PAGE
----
Belfast Post October 22 1931
Sidelights on Transport and Social Life in the Eighteenth Century.
Many facts of historical interest concerning Dunmurry, Malone, Lambeg, and Derriaghy are contained in two articles, the first of which appears below, specially written for the "Whig."
The author's purpose is to show how a study of local roads as they existed in the eighteenth century throws light on the transport and social developments of the period.
By ALEX. MILLIGAN.
MOST of those who read this article will, I believe, readily accept my assurance that the neighbourhood with which it deals is one of exceptional interest, both historically and industrially. To be sure, a good deal of its history is modern, but for that reason it has a direct interest for us. As contrasted with the archaeologist the student of history who pursues his investigations there will meet with a variety of features associated with events whose influence is moulding the life of the present day. But this article is not primarily concerned with these developments.
My object is, through a study of our local roads in the eighteenth century, to show the conditions as regards transport and social intercourse in which these developments took place.
My remarks are based principally on three maps, namely, Kendrick's map of the County Antrim, published in 1780; the map which appears in Benn's earlier History of Belfast, published in 1824; and the Ordnance Survey map issued about 1832. Here I may also allude to a map which the same historian reproduced in his better-known History of Belfast, published in 1877. This map is a portion of the so-called Down Survey and first appeared about 1657. At that date the old bridge which preceded our Queen's Bridge had not been built, and so the first three bridges shown over the Lagan (upstream, of course) were "Shawe's Bridge," "Drum Bridge and town," and a bridge at Lambeg. This indicates that "Shawe's Bridge," or one and the same site was in. existence at that early date.
The Way to Lambeg.
How did one reach Lambeg in the eighteenth century , Apart from the routes by the Falls or by the present road through Newtownbreda (both of which would have been needlessly roundabout), the direct road was by Castle Street, Mill Street, Barrack Street, Durham Street, and Sandy Row. The last two taken together were until 1,850 or so known as the lower Malone Road, and the district through which these led was known as Lower Malone. From the top, or south end, of Sandy Row the road coincided with the present University Road as far as the Clocktower Lodge of the Botanic Gardens. I accept the view that the ancient course was by the present Stranmillis Road-i.e., past " Friarsbush " and skirting the grounds of the teachers' training, establishment; in other words, old Stranmillis House, this reach of it ending nearly opposite old Cranmore House, known at one time as" Orangegrove." This in 1600 was the residence of a Mr. John Eccles, who had the privilege of entertaining there--for a very brief period, however--no less a personage than H.M. King William IIII. At what time the straight cut (past Lennoxvale, Dunraven, and Danesford) was made has not yet been ascertained, but I suggest that it was about 1750. At. any rate, the present road is shown on Lendrick's map of 1780.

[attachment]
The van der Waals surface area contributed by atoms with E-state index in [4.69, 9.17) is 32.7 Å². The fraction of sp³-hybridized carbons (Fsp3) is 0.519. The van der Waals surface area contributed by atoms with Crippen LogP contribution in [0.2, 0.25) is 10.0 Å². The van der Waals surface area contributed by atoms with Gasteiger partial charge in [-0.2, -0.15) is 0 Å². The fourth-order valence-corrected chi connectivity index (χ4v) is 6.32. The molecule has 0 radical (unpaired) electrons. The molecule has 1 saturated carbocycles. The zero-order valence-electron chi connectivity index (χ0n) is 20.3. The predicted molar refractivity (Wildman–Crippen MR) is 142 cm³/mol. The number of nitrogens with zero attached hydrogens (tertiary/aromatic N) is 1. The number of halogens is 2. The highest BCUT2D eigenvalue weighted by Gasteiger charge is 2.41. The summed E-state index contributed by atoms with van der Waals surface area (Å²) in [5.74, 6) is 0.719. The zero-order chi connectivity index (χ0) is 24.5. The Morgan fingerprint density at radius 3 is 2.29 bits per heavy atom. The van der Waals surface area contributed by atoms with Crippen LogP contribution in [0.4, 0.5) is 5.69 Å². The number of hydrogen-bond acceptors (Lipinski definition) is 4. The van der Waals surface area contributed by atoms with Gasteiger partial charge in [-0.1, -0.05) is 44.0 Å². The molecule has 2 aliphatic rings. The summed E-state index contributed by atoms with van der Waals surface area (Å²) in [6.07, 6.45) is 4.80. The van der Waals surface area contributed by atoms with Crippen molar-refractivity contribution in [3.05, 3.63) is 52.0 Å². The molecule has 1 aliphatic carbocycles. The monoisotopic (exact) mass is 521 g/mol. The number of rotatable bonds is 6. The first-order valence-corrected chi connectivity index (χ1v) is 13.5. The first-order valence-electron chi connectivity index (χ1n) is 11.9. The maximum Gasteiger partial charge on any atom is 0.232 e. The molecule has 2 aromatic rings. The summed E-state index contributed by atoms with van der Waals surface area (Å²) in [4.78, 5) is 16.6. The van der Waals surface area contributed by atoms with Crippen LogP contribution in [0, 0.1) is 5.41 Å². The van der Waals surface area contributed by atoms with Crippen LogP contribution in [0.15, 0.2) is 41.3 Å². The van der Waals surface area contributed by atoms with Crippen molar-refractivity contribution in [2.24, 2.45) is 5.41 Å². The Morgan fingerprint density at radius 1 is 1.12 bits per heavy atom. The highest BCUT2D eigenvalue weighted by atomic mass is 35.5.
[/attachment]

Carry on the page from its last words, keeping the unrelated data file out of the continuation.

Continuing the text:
Here I shall make only passing allusion to the historic connection of Sir Moses Hill with Stranmillis and its much later associated wit h the Black family, both being of great interest.
The Wilsons of Maryfield would also justify separate notice were the object of this article of a more personal character. I shall, therefore, pass on till I come to the road L.H. leading to Newforge Works, It is in alignment with Balmoral Avenue (Stockman's Lane), but in 1780 the latter was non-existent, although it is shown as connecting the Malone and Falls - Roads before the modern Lisburn Road came into being. Lendrick's map does not show the Newforge Road, yet I am quite satisfied that it was there. A great many of the old County Antrim roads do not appear on this map, especially if a newer road had been recently provided. My reason for believing that the road existed is that the Bleach Works and residence of the then proprietor (a Mr. Hugh Allen) are shown, so that there must have been a road giving access to them.
The Russell Family.
At this period (1780) the well-known Russell family, afterwards associated with Newforge, were settled at Edenderry, where they carried on the business of flour milling, and, I think, also of bleaching. The then head of the family was succeeded at Edenderry by one of his sons, probably the elder, and Newforge was taken over by another son, John, whose wife was Mary Ann, daughter of William Magee by hiswife Jane Calwell. It was John Shaw Brown, I think, who followed the elder brother Russell at Edenderry, and Thomas Ferguson succeeded the younger brother at Newforge. The daughter of Thomas Ferguson married Lawson Annesly, himself an eminent linen merchant and bleacher, who resided in Deramore House adjacent to the present Belvoir, and just across the river from Newforge it is interesting to note that this road is shown about 1825 as leading in a direct line to the Lagan ,and not turning to the south, as at present.